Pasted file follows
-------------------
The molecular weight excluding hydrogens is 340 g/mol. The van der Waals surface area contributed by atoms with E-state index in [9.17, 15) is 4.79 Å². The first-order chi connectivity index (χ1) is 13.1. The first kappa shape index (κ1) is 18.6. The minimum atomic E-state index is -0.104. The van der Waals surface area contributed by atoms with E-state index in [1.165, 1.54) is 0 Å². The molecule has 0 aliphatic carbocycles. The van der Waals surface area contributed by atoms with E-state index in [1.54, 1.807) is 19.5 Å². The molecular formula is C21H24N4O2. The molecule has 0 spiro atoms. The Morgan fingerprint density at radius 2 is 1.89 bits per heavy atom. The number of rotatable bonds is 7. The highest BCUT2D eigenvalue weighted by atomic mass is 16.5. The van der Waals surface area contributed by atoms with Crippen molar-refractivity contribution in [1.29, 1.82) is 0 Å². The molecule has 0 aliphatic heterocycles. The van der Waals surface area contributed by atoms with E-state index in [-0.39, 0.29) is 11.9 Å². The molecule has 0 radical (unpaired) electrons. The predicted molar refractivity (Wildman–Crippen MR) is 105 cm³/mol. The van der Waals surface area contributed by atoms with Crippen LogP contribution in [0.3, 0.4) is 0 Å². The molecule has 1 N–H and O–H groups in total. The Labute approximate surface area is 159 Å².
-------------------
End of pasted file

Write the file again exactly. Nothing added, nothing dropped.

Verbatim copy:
The molecular weight excluding hydrogens is 340 g/mol. The van der Waals surface area contributed by atoms with E-state index in [9.17, 15) is 4.79 Å². The first-order chi connectivity index (χ1) is 13.1. The first kappa shape index (κ1) is 18.6. The minimum atomic E-state index is -0.104. The van der Waals surface area contributed by atoms with E-state index in [1.165, 1.54) is 0 Å². The molecule has 0 aliphatic carbocycles. The van der Waals surface area contributed by atoms with E-state index in [1.54, 1.807) is 19.5 Å². The molecular formula is C21H24N4O2. The molecule has 0 spiro atoms. The Morgan fingerprint density at radius 2 is 1.89 bits per heavy atom. The number of rotatable bonds is 7. The highest BCUT2D eigenvalue weighted by atomic mass is 16.5. The van der Waals surface area contributed by atoms with Crippen molar-refractivity contribution in [1.29, 1.82) is 0 Å². The molecule has 0 aliphatic heterocycles. The van der Waals surface area contributed by atoms with E-state index in [-0.39, 0.29) is 11.9 Å². The molecule has 0 radical (unpaired) electrons. The predicted molar refractivity (Wildman–Crippen MR) is 105 cm³/mol. The van der Waals surface area contributed by atoms with Crippen LogP contribution in [0.3, 0.4) is 0 Å². The molecule has 1 N–H and O–H groups in total. The Labute approximate surface area is 159 Å².